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Document 31990D0223

90/223/EEC: Commission Decision of 20 April 1989 concerning an aid project planned by the German Government in favour of a shipbuilding contract for which there is competition between yards in different Member States (Only the German text is authentic)

OJ L 118, 9.5.1990, p. 39–41 (ES, DA, DE, EL, EN, FR, IT, NL, PT)

In force

ELI: http://data.europa.eu/eli/dec/1990/223/oj

31990D0223

90/223/EEC: Commission Decision of 20 April 1989 concerning an aid project planned by the German Government in favour of a shipbuilding contract for which there is competition between yards in different Member States (Only the German text is authentic)

Official Journal L 118 , 09/05/1990 P. 0039 - 0041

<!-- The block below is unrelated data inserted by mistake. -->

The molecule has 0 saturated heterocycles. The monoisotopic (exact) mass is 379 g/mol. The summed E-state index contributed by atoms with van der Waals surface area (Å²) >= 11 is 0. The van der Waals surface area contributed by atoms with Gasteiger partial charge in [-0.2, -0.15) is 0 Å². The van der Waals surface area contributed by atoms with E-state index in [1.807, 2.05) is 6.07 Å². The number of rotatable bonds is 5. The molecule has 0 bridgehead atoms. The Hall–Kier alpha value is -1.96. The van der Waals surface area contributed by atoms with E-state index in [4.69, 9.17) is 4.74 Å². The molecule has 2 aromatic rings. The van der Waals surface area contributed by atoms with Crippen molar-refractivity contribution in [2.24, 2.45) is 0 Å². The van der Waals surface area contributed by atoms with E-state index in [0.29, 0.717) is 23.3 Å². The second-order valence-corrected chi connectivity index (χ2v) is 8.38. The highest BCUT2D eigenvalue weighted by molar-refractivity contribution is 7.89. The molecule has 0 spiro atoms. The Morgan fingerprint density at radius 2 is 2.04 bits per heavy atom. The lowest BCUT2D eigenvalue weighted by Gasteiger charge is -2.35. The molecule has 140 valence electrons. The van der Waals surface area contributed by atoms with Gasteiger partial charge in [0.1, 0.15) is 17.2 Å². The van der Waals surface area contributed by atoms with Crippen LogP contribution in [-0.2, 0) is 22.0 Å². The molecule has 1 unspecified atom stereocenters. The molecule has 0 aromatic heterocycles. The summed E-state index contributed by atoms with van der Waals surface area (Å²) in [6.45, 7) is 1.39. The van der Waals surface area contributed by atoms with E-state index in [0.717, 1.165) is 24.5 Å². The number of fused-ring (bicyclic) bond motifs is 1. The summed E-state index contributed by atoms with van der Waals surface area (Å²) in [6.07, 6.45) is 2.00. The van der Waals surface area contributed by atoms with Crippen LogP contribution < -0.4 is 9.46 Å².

*****

COMMISSION DECISION

of 20 April 1989

concerning an aid project planned by the German Government in favour of a shipbuilding contract for which there is competition between yards in different Member States

(Only the German text is authentic)

(90/223/EEC)

THE COMMISSION OF THE EUROPEAN COMMUNITIES,

Having regard to the Treaty establishing the European Economic Community, and in particular the first subparagraph of Article 93 (2) thereof,

Having given the parties concerned notice to submit their comments in accordance with that provision,

Having regard to Council Directive 87/167/EEC of 26 January 1987 on aid to shipbuilding (1) and, in particular, Article 4 (5) thereof,

Whereas:

I

Pursuant to Article 4 (5) of Directive 87/167/EEC, the Dutch Government by telex of 24 June 1987 requested the Commission to intervene in an aid case concerning competition between yards in different Member States for a shipbuilding contract concerning the construction of a 1 700-GRT wine tanker for the German shipowner Paul Haese KG.

At the same time as the above request, the Dutch Government informed the Commission that it envisaged to grant a direct contract-related production aid to the Dutch yard tendering for the contract.